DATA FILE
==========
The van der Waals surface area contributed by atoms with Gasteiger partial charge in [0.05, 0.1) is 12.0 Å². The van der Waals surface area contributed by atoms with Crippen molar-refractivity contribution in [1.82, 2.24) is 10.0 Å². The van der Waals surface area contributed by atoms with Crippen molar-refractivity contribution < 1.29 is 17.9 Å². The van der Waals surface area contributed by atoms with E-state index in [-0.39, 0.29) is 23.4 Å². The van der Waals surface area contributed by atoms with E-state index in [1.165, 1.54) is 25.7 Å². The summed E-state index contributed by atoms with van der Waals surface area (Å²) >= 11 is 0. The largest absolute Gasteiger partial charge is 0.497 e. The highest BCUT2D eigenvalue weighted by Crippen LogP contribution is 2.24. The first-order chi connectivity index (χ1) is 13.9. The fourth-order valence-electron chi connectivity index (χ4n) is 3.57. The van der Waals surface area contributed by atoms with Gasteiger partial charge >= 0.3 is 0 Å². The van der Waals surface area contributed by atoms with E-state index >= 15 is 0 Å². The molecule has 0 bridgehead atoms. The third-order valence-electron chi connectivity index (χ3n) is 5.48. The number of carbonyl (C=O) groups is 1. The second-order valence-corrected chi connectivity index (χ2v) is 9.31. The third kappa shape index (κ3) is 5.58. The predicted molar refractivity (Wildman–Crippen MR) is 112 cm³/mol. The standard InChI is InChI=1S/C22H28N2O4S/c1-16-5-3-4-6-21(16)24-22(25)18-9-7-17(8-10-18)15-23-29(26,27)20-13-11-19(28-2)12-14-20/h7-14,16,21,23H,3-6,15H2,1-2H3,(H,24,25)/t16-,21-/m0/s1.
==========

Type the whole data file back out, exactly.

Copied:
The van der Waals surface area contributed by atoms with Gasteiger partial charge in [0.05, 0.1) is 12.0 Å². The van der Waals surface area contributed by atoms with Crippen molar-refractivity contribution in [1.82, 2.24) is 10.0 Å². The van der Waals surface area contributed by atoms with Crippen molar-refractivity contribution < 1.29 is 17.9 Å². The van der Waals surface area contributed by atoms with E-state index in [-0.39, 0.29) is 23.4 Å². The van der Waals surface area contributed by atoms with E-state index in [1.165, 1.54) is 25.7 Å². The summed E-state index contributed by atoms with van der Waals surface area (Å²) >= 11 is 0. The largest absolute Gasteiger partial charge is 0.497 e. The highest BCUT2D eigenvalue weighted by Crippen LogP contribution is 2.24. The first-order chi connectivity index (χ1) is 13.9. The fourth-order valence-electron chi connectivity index (χ4n) is 3.57. The van der Waals surface area contributed by atoms with Gasteiger partial charge >= 0.3 is 0 Å². The van der Waals surface area contributed by atoms with E-state index >= 15 is 0 Å². The molecule has 0 bridgehead atoms. The third-order valence-electron chi connectivity index (χ3n) is 5.48. The number of carbonyl (C=O) groups is 1. The second-order valence-corrected chi connectivity index (χ2v) is 9.31. The third kappa shape index (κ3) is 5.58. The predicted molar refractivity (Wildman–Crippen MR) is 112 cm³/mol. The standard InChI is InChI=1S/C22H28N2O4S/c1-16-5-3-4-6-21(16)24-22(25)18-9-7-17(8-10-18)15-23-29(26,27)20-13-11-19(28-2)12-14-20/h7-14,16,21,23H,3-6,15H2,1-2H3,(H,24,25)/t16-,21-/m0/s1.